Voice technology commands a place in higher ed
Is voice-enabled technology the next big thing on campus? That remains to be seen, although it’s certainly getting its share of conversation time in education circles.
“Offering campus-based voice tech is a logical extension of what’s already going on in students’ lives,” says Sanjay Pothen, director of a voice technology initiative at Emerson College in Boston. In an internal survey conducted last year, 70% of students reported already using a voice assistant, either on a cell phone or home-based device, at least once per month.
Others in higher ed are building on applications made possible by devices such as Amazon Echo, Google Home and Apple’s HomePod. These smart speakers, along with apps for cell phones and other devices, offer promise in multiple areas, from instruction to campus life.
Easy access to student info
When Emerson students want information about on-campus happenings, they consult Em, the school’s virtual assistant. Accessed by any Amazon Alexa-enabled device, Em helps locate rooms and offices, determine when to drop or add classes, and obtain other college-related information. Students can also listen to the college radio station via voice command and hear the latest campus news.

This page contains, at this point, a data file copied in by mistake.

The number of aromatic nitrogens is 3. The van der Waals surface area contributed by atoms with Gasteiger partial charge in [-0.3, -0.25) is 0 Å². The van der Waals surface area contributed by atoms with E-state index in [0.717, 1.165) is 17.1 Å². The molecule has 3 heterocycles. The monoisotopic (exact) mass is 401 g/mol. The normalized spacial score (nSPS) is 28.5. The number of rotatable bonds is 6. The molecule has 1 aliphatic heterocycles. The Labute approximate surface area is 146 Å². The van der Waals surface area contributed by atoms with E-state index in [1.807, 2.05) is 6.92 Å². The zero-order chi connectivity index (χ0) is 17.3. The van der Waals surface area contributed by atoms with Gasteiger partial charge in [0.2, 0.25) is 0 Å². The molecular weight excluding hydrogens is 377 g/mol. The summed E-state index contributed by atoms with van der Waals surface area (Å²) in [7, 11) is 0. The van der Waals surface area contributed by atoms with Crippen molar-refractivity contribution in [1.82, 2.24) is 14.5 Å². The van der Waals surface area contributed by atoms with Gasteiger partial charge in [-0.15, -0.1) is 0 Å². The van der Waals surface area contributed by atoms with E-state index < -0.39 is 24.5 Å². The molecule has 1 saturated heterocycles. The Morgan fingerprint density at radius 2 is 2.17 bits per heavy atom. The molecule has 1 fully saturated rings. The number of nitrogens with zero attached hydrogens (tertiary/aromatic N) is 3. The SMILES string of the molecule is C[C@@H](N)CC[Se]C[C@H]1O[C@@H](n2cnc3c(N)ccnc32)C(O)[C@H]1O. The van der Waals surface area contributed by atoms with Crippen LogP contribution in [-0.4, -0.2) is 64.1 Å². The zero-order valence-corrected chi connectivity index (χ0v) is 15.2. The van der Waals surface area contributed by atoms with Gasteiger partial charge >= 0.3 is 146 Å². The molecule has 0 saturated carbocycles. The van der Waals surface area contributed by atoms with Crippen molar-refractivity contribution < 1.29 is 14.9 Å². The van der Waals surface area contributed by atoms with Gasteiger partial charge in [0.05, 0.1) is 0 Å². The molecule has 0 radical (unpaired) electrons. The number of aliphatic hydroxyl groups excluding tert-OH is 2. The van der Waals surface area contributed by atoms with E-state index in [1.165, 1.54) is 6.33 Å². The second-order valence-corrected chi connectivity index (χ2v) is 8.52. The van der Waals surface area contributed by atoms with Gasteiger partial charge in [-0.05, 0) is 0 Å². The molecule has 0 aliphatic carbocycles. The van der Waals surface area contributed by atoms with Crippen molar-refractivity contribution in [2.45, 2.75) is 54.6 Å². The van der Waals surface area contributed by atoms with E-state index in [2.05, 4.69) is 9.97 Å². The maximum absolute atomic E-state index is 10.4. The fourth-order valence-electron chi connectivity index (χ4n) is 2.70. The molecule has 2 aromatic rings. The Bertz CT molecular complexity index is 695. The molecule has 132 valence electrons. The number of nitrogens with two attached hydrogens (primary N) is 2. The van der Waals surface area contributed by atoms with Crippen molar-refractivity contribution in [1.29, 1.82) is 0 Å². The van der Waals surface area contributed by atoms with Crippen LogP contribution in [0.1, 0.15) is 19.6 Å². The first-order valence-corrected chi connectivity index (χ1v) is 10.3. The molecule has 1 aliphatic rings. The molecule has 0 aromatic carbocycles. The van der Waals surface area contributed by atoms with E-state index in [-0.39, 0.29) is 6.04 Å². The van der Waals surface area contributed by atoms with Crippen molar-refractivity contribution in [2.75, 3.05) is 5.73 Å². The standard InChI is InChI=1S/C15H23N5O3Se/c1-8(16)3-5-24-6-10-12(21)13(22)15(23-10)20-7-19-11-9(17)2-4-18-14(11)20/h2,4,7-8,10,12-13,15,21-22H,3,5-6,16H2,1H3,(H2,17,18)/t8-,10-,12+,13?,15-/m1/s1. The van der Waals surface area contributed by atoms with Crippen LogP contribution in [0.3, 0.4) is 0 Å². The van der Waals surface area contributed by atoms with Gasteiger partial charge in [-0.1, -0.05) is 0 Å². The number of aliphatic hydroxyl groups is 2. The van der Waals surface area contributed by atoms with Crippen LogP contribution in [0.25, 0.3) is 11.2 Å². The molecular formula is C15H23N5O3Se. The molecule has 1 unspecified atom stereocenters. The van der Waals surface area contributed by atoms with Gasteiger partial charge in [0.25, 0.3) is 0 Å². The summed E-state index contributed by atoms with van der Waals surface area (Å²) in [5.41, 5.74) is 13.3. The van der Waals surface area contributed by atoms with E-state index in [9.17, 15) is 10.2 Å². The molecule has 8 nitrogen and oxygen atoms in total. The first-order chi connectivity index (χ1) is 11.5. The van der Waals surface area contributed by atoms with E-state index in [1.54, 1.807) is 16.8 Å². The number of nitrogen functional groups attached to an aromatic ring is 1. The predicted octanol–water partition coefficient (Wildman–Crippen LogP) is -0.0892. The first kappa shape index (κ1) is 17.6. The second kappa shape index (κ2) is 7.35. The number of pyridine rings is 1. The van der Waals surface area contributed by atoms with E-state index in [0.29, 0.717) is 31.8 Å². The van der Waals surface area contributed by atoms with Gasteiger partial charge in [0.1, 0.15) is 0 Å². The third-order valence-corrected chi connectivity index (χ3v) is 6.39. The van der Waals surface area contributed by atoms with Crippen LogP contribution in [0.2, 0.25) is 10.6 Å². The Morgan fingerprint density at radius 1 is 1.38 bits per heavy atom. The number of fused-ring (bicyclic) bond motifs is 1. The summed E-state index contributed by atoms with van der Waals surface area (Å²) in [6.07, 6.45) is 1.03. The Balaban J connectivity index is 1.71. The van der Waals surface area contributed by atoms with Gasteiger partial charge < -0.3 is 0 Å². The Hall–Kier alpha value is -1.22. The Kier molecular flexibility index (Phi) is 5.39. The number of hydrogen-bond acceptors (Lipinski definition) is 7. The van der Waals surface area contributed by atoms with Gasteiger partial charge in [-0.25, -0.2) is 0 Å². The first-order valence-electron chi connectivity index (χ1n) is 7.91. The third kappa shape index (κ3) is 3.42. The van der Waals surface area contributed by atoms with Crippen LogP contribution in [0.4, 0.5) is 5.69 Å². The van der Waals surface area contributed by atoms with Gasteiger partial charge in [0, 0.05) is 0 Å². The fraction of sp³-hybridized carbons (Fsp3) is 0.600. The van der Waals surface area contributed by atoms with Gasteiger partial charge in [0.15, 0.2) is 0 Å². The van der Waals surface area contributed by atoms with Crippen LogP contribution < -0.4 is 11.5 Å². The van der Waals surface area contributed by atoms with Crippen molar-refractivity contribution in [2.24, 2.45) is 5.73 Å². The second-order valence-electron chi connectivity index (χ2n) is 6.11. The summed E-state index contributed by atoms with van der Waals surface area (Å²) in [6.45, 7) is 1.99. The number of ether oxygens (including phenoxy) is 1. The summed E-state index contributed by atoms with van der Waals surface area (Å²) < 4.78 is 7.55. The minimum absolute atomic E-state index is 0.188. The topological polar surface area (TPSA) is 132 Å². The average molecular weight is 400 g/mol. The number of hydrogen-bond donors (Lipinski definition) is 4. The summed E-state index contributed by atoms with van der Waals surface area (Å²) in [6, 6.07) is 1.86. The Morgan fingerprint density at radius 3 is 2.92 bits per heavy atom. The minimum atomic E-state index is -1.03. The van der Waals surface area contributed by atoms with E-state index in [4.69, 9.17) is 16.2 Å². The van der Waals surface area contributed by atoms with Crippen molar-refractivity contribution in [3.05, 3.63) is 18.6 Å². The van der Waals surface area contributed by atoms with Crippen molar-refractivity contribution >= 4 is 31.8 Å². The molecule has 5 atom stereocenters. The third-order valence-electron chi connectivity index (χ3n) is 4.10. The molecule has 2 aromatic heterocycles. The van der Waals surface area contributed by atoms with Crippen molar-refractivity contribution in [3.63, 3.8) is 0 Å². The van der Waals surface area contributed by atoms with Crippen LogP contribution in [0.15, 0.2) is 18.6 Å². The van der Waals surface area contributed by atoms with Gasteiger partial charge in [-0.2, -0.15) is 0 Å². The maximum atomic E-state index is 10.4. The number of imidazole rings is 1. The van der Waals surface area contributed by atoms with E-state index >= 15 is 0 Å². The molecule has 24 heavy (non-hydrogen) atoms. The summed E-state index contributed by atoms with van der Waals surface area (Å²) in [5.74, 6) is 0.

They like having such ready access, says Pothen. “We’re finding that voice enables one to get the
answer to a particular question or search quickly and directly.”
Most students provide their own devices. For others, about two dozen devices are available for free, weekly checkout from the college’s center for entrepreneurship and innovation.
Another broad-based initiative is in place at Saint Louis University in Missouri. Officials there have deployed Echo devices in every residence hall room, with almost 2,300 units currently in place, says Kyle Collins, assistant vice president of technology transformation. IT staff took off-the-shelf devices, branded them with SLU-themed wrappers or stickers, and onboarded them into the university’s Alexa for Business environment. Staffers can manage the devices and deliver university-specific information in response to student requests.